“are not simply happy self-enclosed circular movements which generate enjoyment; their circular movement is a repeated failure, a repeated attempt to encircle some central void. What this means is that drive is not a primordial fact, that it has to be deduced from a previous constellation: what logically precedes drive is the ontological failure—the thwarted movement towards a goal, i.e., some form of radical ontological negativity/failure—, and the basic operation of drive is to find enjoyment in the very failure to reach full enjoyment. We should thus distinguish between drives with their partial satisfactions (oral, anal, scopic), and the disruptive negativity this circular movement of drives tries to cope with.”[ix]

And, again, Lacan’s name for this negativity is the impossibility of sexual relationship, the impossibility formalized in his formulas of sexuation. For this reason, I also don’t think that the idea to conceive transgender identity as a “sinthom” in Lacan’s sense is of great use: it is either too general or too narrow. On the one hand, the sinthom is for (late) Lacan the most elementary “formula” of enjoyment, and, as such, provides the minimum of consistency to every human being. On the other hand, apropos Joyce-the-sinthom, Lacan reads Joyce’s work—his literary texts—as a sinthom, a synthetic formation, which allowed him to avoid psychosis, i.e., which served as a formation that supplemented for the missing Name-of-the-Father. But I don’t see transgender individuals as potential psychotics who avoided psychosis by creating a sinthom… I think that the ethical greatness of transgender subjects resides precisely in the fact that they reject “depersonalization” and remain subjects, assuming the deadlock of subjectivity even more radically than other more “normalized” subjects. If all this sounds abstract and crazy, well, that’s how Lacan is usually perceived. So, to conclude, I will shamelessly quote a long passage from my Absolute Recoil where I formulate the critical edge of my reading:

“One should reject the predominant view according to which hegemonic ideology in all its aspects (social, legal, economic, ethical, religious) privileges ‘natural’ sexuality (the standard reproductive copulation) and tries to repress or suppress the polymorphously-perverse sexuality of partial drives which is considered asocial and dangerous, and is tolerated only as a subordinate preparatory moment of the ‘normal’ sexual (fondling and kissing as a foreplay, etc.). The best argument against this predominant view is the history of its greatest advocate, of Christianity:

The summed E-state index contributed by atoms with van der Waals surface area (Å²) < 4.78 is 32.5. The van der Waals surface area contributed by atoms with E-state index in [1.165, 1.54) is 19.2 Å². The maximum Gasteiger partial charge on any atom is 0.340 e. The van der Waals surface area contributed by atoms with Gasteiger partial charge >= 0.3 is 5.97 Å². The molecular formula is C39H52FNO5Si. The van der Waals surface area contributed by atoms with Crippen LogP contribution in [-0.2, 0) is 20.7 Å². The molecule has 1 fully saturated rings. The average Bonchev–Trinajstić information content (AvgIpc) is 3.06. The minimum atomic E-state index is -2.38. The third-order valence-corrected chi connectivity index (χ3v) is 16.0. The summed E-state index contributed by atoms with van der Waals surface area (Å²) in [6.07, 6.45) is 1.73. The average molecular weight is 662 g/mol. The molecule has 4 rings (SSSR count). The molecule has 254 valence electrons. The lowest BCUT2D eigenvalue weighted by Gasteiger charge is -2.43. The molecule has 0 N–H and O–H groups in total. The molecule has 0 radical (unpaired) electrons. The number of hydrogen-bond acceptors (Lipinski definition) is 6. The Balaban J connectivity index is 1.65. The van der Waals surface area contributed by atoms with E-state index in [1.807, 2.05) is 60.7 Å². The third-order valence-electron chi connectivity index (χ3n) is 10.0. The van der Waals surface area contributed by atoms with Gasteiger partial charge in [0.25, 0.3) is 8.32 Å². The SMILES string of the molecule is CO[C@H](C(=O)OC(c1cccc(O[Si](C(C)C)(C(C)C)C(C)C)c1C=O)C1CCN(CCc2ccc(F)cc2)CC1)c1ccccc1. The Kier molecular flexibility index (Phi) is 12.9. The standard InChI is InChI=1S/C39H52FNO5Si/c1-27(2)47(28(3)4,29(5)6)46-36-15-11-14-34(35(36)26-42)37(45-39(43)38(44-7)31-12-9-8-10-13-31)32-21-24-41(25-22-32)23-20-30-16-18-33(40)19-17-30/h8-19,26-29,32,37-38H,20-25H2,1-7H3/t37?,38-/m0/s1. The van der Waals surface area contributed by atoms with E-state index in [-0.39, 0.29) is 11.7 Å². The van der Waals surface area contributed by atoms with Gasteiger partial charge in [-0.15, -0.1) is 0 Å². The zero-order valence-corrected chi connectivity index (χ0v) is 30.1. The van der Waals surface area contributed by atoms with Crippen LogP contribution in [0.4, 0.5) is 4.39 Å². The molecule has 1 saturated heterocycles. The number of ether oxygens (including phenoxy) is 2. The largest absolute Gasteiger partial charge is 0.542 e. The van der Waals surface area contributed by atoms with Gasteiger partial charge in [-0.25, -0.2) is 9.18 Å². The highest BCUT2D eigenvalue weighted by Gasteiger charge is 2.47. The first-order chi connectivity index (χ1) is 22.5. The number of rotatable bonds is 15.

‘Christ, even when resurrected from the dead, is valued for his body, and his body is the means by which communion in his presence is incorporation – oral drive – with which Christ’s wife, the Church as it is called, contents itself very well, having nothing to expect from copulation. In everything that followed from the effects of Christianity, particularly in art – and it’s in this respect that I coincide with the ‘baroquism’ with which I accept to be clothed – everything is exhibition of the body evoking jouissance – and you can lend credence to the testimony of someone who has just come back from an orgy of churches in Italy – but without copulation.’[x]

Lacan is very clear here: one should reject the endlessly repeated ‘critical’ thesis that the Catholic sexual morality imposes ‘normative heterosexuality’ on the subversive and destabilizing ‘polymorphous sexuality’ of humans. In contrast to the idea that partial drives are masturbatory, asocial, etc., while genital sexuality grounds social link (family as elementary social form), one should insist that there is nothing necessarily a-social in partial drives: they function as the glue of society, the very stuff of communion, in contrast to the heterosexual couple which is – as Freud emphasizes in Group Psychology and the Analysis of the Ego – effectively asocial, isolating itself from its community, and is therefore distrusted by church and army, Freud’s two models of social link – or, to quote the concise comment of these lines by Alenka Zupančič:

‘So there is something profoundly disruptive at stake in copulation. For the kind of (social) bond it proposes, Christianity doesn’t need the latter, which functions as the superfluous element, something on top of what would be (ideally) needed, and hence as disturbing. Indeed, ‘natural’ copulation is utterly banned from the religious imaginary, whereas the latter doesn’t recede from, for example, images of canonized saints eating the excrements of another person. If looked at from this perspective, Christianity is indeed all about ‘jouissance of the body,’ about the body (of God) as constituting another person’s jouissance. Partial drives and the satisfaction they procure are rather abundantly present, and in this sense one would be justified in claiming that in its libidinal aspect the Christian religion massively relies on what belongs to the register of ‘infantile sexuality’: satisfaction and bonding by way of partial objects, with the exclusion of sexual coupling. The pure enjoyment, ‘enjoyment for the sake of enjoyment’ is not exactly what is banned here; what is banned, or repressed, is its link with sexuality, particularly in the form of ‘copulation’.’[xi]